The Art of Drowning

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"She saved me from drowning" (19).

Something about this statement from Corvus irritates me. On page 19, we're introduced to Darleen, Corvus' mother's best friend. Then, we soon learn that Darleen basically tried to kill Corvus and, almost as an after-thought, saves her at the last second. The question that is going through my mind now, however, is this: Was Corvus saved from drowning and death, or was Darleen trying to save her from something else entirely (namely, a life of pain)? If the latter is the case, then Darleen failed miserably. Saying that, then, we can speculate Darleen wasn't really a psychotic freak who liked to drown her friends' kids. I don't think she was psychotic at all. Up until now, the writing style that Williams uses is much too meticulous. I just can't seem to get a good feel on Darleen. Does anyone have any ideas as to her character? I wish Williams would have devulged a bit more.

Anyway, interestingly enough, Alice took the words out of my... head... as I was reading this part: "What was sort of remarkable was that Corvus's parents had ended up the drowned ones" (19). That IS sort of remarkable. Maybe Darleen was a figure that symbolized death. Death had to take someone in the end. It didnt' matter if it was Corvus or her parents.

It seems that Williams likes to use the imagery of drowning: "She told Annabel that deer often came down from the mountains and drowned in people's swimming pools and asked if that had happened here yet" (29). This statement seems too perfect to be anything BUT strategically placed by the author. Here, we have two characters: One whose life has been doubly affected by drowning (Corvus) and one whose life may or may not be affected (although this statement by Alice seems to foreshadow something grand). What kind of imagery is Williams trying to invent here? Clearly, Alice is the only one that has not been affected by drowning, but she seems to have a bit of clairvoyance in her. Where does Alice fit into all of this?

PS) I promised that I'd reference my other blog about "Confusion" when we came to this book, but I can't find it. I'll put it in the next one. 


Aja Hannah said:

I actually thought Darlene was just wanted to be the center of attention. Because she whispered hateful things at Corvus, I didn't think she would have to heart to think about saving her from the horrors of life. I think she was just self-centered.

JessicaOrlowski Author Profile Page said:

I was going to disagree with you about this until I looked back in the text. Before, I didn't think that Darleen was hateful, but kind of perverted. Then, I looked back and saw that it said "... but when we were alone she'd say the most maliciously nonsensical things. She thought everything was grotesque" (20). So, I suppose you're right on this point!

Cody Naylor said:

I forgot about Darleen! I think she was one of those people who like poison their babies just so that they can take care of them and nurse them back to health only to poison them again and repeat the process... like that one mother in "The Sixth Sense"... there is a name for this disorder, but I can't recall...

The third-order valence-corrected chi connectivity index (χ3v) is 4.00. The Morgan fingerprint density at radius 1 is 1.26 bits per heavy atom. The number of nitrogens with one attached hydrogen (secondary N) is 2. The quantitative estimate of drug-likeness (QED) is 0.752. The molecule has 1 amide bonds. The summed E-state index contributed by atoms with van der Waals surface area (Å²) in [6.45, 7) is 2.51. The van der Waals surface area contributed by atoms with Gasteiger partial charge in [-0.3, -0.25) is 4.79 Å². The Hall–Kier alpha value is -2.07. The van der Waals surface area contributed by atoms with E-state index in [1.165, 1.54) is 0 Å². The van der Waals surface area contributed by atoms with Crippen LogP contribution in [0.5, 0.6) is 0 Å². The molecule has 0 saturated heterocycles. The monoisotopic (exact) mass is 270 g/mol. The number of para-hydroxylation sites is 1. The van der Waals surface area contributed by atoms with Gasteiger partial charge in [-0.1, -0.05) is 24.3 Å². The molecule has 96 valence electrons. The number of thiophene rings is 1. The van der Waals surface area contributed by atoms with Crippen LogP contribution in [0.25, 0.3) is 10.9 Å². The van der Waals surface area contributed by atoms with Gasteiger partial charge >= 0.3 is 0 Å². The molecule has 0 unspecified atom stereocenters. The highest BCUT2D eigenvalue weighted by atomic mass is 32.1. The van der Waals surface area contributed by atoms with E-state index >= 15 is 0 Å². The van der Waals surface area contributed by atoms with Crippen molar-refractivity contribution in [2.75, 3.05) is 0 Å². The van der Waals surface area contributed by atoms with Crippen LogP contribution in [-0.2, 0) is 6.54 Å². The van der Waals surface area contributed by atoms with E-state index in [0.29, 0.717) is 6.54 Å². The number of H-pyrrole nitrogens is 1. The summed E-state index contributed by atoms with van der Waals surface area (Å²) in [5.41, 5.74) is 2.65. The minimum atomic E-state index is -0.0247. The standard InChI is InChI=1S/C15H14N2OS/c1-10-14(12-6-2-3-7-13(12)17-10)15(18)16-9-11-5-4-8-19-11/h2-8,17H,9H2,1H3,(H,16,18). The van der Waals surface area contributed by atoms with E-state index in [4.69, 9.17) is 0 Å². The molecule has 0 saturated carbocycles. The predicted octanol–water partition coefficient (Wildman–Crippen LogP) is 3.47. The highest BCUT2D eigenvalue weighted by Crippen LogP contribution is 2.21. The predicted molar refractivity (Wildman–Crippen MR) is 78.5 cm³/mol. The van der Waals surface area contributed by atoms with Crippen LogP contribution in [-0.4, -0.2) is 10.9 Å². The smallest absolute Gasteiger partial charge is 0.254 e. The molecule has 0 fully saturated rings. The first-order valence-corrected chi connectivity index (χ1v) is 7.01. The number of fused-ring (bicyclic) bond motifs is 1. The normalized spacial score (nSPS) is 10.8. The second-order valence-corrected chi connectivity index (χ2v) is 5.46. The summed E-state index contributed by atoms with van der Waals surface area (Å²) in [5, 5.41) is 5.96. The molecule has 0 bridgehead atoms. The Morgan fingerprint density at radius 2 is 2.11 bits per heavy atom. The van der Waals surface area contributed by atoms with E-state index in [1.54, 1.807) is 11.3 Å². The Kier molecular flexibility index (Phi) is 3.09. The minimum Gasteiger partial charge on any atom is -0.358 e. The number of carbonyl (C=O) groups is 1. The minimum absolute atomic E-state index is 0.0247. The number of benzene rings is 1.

I thought of Darleen as a kind of child predator, actually, because of the word choices Williams makes in describing Corvus' history with the woman. First of all, she dropped Corvus when she was a baby several times. Now that doesn't mean Darleen = child predator, but it made me suspicious of her character right from the start.

Darleen begins to seem especially creepy on page 20. Corvus recalls that Darleen "spoke to [her] in a sort of singing whisper" only when Corvus' parents weren't around. When her parents were there, Darleen would act completely normal. Alice comments that she "sounds pornographic" like she was "molesting [Corvus'] mind." Corvus responds by saying, "she had me share her private world, all right." Then Alice says that her innocence was the reason that Darleen was able to do such things to her, and it seems like she loses her innocence on that day because it's when she "had [her] first thought" (21).

It just all sounds incredibly creepy to me. Maybe I'm reading too far into her character, but honestly, that was the first thought that came into my mind as I was reading the book. I didn't reflect on it at all until I read your blog.

JessicaOrlowski Author Profile Page said:

I thought of Darleen in the same way! I didn't really think too much about Corvus being "dropped" numerous times, though. I suppose this is very revelatory about Darleen's character- Not only was she a sexual predator, but she was also demented and kinda murderous.

Also, it seems that each of the girls loses their innocence at a very young age. Corvus loses hers after being practically molested, Alice loses hers when she finds out that her granny is not her granny (that happens later, but it's still young), and Annabel's happens when her mother kills the sea turtles.

And that goes along with the theme that all of these kids have basically had to raise themselves and fend for themselves. None of them have the traditional parental figure.

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Karyssa Blair on The Art of Drowning: And that goes along with the t
JessicaOrlowski on The Art of Drowning: I thought of Darleen in the sa
Karyssa Blair on The Art of Drowning: I thought of Darleen as a kind
Cody Naylor on The Art of Drowning: I forgot about Darleen! I thin
JessicaOrlowski on The Art of Drowning: I was going to disagree with y
Aja Hannah on The Art of Drowning: I actually thought Darlene was